Why you should keep investing in sustainable dairy farming
The environmental impact of dairy farming in the U.S. already decreased significantly between 2007 and 2017:
- 19% less GHG emissions, equal to the CO2 removed by half a million acres of forest
- 21% less land used, equal to 100,000 NFL-sized football fields
- 30% less water used, equal of water consumption of 29 million U.S. households
Stricter legislation and consumer demands drive the need for more sustainable dairy farming practices. The costs of implementing sustainable dairy farming practices, inflation, increasing purchase prices for energy, water and feed increases the need for long-term strategies to cut costs and increase profits. To become a sustainable dairy farm - in the sense of eco-friendly operations and of lasting farm profitability - dairy farms need to stop with scale increase and first invest in a more efficient herd by improving dairy genetics.
Invest in a more efficient herd
To stay profitable, a sustainable dairy farm should invest in efficient genes. Or to be more specific; genetic progress towards breeding value Efficiency.
This decision protects farm profitability, because:
- It is maintainable. Current external factors threaten farm profitability. For example, higher feed costs can minimize any profit. New (regional) laws could restrict the hours of farm workers. You could run out of land to expand your barn and grow feed crops on.
- It is more environmentally friendly. Of course, it is true that economies of scale afford more efficient manure management. But investing in a more efficient herd keeps end consumers happy and DNR or DEC off your porch. Because manure would not increase, there is less water pollution and greenhouse gases. And less feed transport means less greenhouse gases.
- It allows you to stay in the competition and not go out of business. More efficient farms that do invest in efficiency will outcompete you as they can stay profitable in case of lower milk prices or restrictive milk base prices.
To make your herd more efficient, you could work to lengthen the profitable lifespan of a dairy cow, decrease involuntary culling, work on feed efficiency or work towards specific component ratios to make milk more valuable. Improving dairy genetics is a good way to do so.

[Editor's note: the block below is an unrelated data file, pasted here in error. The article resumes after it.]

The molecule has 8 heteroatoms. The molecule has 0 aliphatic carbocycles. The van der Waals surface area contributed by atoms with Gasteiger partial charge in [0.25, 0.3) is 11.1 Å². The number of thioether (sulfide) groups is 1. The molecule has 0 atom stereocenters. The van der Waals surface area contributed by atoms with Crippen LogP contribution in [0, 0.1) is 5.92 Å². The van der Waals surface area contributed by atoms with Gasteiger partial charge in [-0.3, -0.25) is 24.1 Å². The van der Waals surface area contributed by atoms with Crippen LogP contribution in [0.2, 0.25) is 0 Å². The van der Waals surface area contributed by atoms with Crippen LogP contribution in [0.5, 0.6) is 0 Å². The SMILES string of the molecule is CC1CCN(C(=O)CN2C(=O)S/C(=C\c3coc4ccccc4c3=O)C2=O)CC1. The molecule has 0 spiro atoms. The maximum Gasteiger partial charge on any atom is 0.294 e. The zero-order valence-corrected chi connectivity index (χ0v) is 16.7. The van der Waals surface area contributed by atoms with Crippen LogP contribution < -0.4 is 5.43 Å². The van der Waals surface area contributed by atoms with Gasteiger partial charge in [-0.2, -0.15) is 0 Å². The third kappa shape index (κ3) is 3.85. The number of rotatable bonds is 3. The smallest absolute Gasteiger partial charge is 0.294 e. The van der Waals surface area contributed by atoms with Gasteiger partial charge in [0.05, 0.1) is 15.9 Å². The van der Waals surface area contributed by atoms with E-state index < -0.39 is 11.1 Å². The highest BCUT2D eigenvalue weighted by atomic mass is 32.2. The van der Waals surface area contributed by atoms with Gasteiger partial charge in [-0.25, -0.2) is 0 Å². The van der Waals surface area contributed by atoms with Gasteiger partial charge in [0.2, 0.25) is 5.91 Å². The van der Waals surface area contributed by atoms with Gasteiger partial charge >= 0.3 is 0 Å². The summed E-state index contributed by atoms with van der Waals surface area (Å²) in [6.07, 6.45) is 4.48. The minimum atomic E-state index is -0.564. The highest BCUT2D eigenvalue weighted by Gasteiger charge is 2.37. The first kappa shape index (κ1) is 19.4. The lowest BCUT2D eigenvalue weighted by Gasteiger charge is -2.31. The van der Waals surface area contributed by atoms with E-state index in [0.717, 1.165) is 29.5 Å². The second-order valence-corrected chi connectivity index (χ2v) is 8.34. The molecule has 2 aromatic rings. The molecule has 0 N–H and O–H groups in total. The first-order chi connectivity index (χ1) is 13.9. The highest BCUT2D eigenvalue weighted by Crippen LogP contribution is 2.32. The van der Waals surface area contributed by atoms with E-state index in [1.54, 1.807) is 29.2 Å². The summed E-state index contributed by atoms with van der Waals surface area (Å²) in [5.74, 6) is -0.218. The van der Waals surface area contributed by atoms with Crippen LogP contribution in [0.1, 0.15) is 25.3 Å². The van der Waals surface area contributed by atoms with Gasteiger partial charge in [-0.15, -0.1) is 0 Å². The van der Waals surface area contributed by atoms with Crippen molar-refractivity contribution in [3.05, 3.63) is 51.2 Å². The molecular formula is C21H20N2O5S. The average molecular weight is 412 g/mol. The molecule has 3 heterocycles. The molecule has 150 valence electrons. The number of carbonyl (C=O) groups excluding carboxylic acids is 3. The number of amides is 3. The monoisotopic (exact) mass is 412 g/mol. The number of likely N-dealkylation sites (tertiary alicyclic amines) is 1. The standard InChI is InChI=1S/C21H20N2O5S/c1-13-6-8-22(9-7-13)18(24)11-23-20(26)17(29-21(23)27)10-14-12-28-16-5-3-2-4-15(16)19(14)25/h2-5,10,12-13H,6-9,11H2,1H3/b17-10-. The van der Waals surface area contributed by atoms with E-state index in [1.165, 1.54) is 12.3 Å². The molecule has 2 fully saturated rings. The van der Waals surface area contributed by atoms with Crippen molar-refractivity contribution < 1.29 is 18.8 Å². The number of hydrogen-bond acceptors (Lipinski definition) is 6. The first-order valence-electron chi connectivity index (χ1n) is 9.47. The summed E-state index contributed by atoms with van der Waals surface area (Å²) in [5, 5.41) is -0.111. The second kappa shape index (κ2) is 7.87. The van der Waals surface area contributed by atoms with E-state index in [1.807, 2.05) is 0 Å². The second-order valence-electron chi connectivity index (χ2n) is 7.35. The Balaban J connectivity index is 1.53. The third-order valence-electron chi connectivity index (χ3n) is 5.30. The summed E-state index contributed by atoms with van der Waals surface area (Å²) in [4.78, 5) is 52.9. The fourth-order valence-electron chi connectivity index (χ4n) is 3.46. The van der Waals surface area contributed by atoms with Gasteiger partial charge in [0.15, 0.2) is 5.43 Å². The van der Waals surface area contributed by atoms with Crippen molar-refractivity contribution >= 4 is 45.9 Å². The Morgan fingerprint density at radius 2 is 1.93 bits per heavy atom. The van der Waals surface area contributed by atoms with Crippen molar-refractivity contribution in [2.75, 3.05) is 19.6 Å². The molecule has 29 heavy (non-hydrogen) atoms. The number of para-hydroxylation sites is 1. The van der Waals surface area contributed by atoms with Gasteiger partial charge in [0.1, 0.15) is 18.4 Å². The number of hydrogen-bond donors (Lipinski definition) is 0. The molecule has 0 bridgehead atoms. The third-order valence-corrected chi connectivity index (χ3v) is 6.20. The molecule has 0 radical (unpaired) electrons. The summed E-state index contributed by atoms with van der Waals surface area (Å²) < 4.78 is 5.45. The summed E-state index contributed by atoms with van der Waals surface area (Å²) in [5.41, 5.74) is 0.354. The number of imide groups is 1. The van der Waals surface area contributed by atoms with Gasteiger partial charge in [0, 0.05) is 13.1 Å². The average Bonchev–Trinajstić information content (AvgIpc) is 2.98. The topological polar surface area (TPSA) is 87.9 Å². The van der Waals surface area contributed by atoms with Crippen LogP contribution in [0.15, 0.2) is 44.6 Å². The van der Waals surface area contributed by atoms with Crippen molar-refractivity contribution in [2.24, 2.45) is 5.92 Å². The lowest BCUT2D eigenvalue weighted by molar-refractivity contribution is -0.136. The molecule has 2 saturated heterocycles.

“A lot of dairies just add cows. I would rather milk more profitable cows, than just have a bigger herd. I think adapting a new genetic strategy worked out well for us. We can be really profitable with 1.400 cows and I don’t really need to milk 3.000 cows to get the same profits.” With the pandemic and everything, we’ve been penalized for making pounds of milk. But we’ve been able to stay very profitable.”
Change dairy genetics, change farm efficiency
There are several genetic strategies that increase dairy efficiency and profits. Breeding for health, a longer productive lifespan of a dairy cow, fertility, milk production all help to reduce the emission of greenhouse gasses (GHG) in one way or another. All genetic strategies create long-lasting environmental wins directly or indirectly, as they produce more or better milk on less feed. Because of this increase in average milk production per day or in premium components, the herd can be smaller for the same milk revenue - or would not need to grow to increase it. ILVO studies in Belgium showed that if the culling rate of dairy cows goes down by 5% and average milk production per day goes up by 3 kg, methane emission per kg of milk produced decreases with 11.7%.
Focusing on higher feed efficiency makes dairy farming ‘greener’ in most ways. Like healthier cows (less culling), higher fertility (shorter dry period, more pregnancies) and higher milk production per cow, it will make the milking herd more efficient in producing milk. As a result, a smaller milking herd is needed for the same production or a herd of the same size will use less feed which saves money and transport fuel and takes up less crop land.
Even the milk component strategy will make the milking herd indirectly more efficient and decrease carbon footprint. The more the milk contains the components the processing factory is looking for, the less energy and water needs to be used in the industrial process, and the higher price will be paid for it. Whether those are macronutrients like fat for cheese or protein for sport supplements, or micronutrients such as A2 or kappa casein. A smaller herd producing better components produces equal profits than the larger herd producing more milk, because of the premium prices the components will yield. Whether the herd will produce more milk or milk of better quality, farm efficiency is increased.